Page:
Oh, wow. I was extremely blessed to have two phenomenal parents to really help me shape who I am. My mom was always having us try new things. I was very involved in the music side, and I think that really helped me from a creative perspective. But then also my dad was always there step along the way. He was always at the baseball practices, basketball practices, so on and so forth. And I just remember that level of support that they always gave me. And at the end of the day, they’d do anything for anyone and always had some sort of service capacity in which they were doing it, whether it was at church or in the community, at the school, whatever.
Matt Tyner [00:09:37]:
So it really kind of links a lot of that back to that experience and just being blessed to grow up in a small town of a lot of people that support you and that you know, everyone’s name and you’re able to connect with them and know them on a personal level. And I just think that has given blessings. Tenfold, but from there, went to Butler University. Loved my experience there. Just phenomenal business school. Really enjoyed learning business. I joke. I was probably almost kicked out.
Matt Tyner [00:10:04]:
I got a 2.5 GPA my freshman year. Learned a lot of new things, tried a lot of new things, and had a nice sit down with my dad at Pizza Hut. Thank God he took me in public to tell me, like, hey, we got a letter from Butler saying you’ve got a 2.5 and you probably need to get that fixed pretty quick. I was like, okay, lesson served.
Marcia Barnes [00:10:24]:
What kind of GPA was you used to seeing?
Matt Tyner [00:10:27]:
I was always three, five plus in high school, I was not a 2.5 student.
Marcia Barnes [00:10:31]:
Matt Tyner [00:10:32]:
But what really stuck with me is once I got into business school and got into those topics that I was passionate about, that it was easy aside from some accounting classes, but that’s why I’m a marketer.
Marcia Barnes [00:10:45]:
Matt Tyner [00:10:47]:
But it really just helped me grow as an individual, both personally and professionally. And I just absolutely loved my time there. But then I got blessed to be in the home services industry. And I love this industry. Just so many good people, salt of the earth, people that genuinely want to serve. And started at Delta Faucet Company doing a year long internship there. My senior year of college, they had a hiring freeze. Surprise, it was 2010.
Marcia Barnes [00:11:11]:
Oh, wow. There’s a period of uncertainty.
Matt Tyner [00:11:13]:
Right? Here we go again. So they had hiring freeze, but someone recommended me to the VP of Sales and marketing at Habig or a local distributor here in the Midwest and went there for work, was a territory manager on the carrier side. Ended up going then to work @hvac.com. Not what it is today. Now it’s contractor commerce and really worked there of kind of thinking of new ways to approach some things within the industry. But that’s when I also really dug into more of the marketing side from a consumer perspective and learned a lot. Learned a lot there. And then ended up going work for a contractor in Cincinnati, Lexington.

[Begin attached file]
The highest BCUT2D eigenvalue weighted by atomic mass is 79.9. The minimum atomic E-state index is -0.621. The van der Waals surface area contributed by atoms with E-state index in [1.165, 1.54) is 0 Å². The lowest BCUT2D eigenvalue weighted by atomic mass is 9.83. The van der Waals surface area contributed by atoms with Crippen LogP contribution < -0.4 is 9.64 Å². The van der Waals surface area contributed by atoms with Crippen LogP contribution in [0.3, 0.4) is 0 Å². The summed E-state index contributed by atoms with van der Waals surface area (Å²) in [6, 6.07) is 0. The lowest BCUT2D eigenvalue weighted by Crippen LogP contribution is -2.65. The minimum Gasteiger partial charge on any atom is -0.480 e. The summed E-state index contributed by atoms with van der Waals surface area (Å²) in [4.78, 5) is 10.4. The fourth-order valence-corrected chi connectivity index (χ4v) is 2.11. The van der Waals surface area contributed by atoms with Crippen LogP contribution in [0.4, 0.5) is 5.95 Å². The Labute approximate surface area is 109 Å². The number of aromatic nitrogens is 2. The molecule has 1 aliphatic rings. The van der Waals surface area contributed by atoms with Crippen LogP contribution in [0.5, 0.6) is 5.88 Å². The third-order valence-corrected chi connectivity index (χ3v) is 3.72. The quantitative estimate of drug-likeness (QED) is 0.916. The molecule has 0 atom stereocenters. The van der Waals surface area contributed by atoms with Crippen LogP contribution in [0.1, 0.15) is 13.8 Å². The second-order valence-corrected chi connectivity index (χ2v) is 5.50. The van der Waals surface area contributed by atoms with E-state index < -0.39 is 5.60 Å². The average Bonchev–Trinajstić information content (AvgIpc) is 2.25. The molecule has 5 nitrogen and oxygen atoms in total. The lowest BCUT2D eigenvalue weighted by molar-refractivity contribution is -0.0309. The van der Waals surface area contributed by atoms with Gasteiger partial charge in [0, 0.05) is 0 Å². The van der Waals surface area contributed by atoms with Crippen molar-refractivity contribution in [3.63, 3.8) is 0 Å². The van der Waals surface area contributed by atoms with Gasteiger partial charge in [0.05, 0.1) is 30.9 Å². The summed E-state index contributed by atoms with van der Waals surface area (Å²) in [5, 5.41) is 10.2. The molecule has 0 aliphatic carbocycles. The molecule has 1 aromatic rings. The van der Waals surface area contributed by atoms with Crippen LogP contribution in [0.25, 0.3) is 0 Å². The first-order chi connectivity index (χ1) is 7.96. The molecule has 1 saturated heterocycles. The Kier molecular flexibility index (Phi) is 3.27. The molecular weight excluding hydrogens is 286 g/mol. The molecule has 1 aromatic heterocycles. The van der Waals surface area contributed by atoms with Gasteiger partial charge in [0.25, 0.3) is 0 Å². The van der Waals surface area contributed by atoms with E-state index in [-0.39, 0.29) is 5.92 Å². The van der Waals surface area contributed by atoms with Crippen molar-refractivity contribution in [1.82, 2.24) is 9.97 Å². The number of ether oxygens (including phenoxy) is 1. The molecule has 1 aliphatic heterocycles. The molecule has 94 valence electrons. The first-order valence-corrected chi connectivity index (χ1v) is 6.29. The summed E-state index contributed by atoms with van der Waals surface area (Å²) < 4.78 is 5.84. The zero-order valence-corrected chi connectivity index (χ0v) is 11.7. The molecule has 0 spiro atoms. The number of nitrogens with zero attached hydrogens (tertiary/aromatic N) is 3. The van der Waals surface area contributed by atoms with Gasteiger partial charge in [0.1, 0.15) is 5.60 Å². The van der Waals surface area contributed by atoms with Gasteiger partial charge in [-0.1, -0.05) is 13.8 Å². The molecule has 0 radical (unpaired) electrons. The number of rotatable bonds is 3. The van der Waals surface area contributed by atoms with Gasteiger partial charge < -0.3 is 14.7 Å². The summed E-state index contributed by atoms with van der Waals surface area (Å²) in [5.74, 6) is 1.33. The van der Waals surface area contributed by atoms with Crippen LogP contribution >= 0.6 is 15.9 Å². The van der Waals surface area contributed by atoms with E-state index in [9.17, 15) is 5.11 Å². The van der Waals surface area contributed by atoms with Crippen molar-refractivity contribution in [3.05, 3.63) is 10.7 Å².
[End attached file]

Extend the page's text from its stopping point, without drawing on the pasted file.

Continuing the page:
Matt Tyner [00:11:48]:
Loved that. That’s where I got my love for the contracting side, the consumer side of it. Loved it. And then we found our ways, our paths crossed. There was an introduction, I believe, from Jim Brown. He reached out to me on Twitter and said, hey, I have someone that you need to talk with. And that was you. And that’s how I ended up here at Valvin Meter.
Matt Tyner [00:12:05]:
Marcia Barnes [00:12:05]:
Yeah, you really helped us with the founding of the company. And certainly there was a lot of uncertainty in that period of time, too. We just started the business with 14 team members, and we were out there working to get accounts in and deliver results for those. Tell me about what appealed to you about Valve and Meter then. Because it’s been six years, six and a half years, and it’s always interesting to me to go back and see what you remember about that start and the uncertainty.
Matt Tyner [00:12:42]:
I think what I remember about it is I’ve got a lot of things that I’ve taken away from that experience, whether it be the professional side like math before marketing and really digging into things, test scale, things like that. But really more so than that was a lot of the relationships that we had and the value of relationships within business and really how to approach things genuinely. And love on people and love on people well. I’ll never forget the main thing that sold me was when I saw what the LLC was named, Love Serve Lead LLC. I will always remember that. And if these are the principles in which this business wants to operate, I want to be part of that because I can’t see anything going wrong. If you love people well and you serve them and you lead them right, yeah.
Marcia Barnes [00:13:30]:
The construct behind that to kind of tease that out. Our holding company is named Love Serve Lead LLC. And so all of our team members get a paycheck from Love Serve Lead, LLC. Every payroll. And then we DBA is valve and meter performance marketing. So the Love Serve Lead concept comes from where I’ve always seen that I get the best results is when I love people well, that creates in me a desire to serve them. And when I love and serve well, people give me permission to lead them. And if I have permission to lead a team member, an account, something I’m involved in in nonprofit board work, when they give me permission to lead, that’s when transformation begins.
Marcia Barnes [00:14:15]:
Matt Tyner [00:14:16]: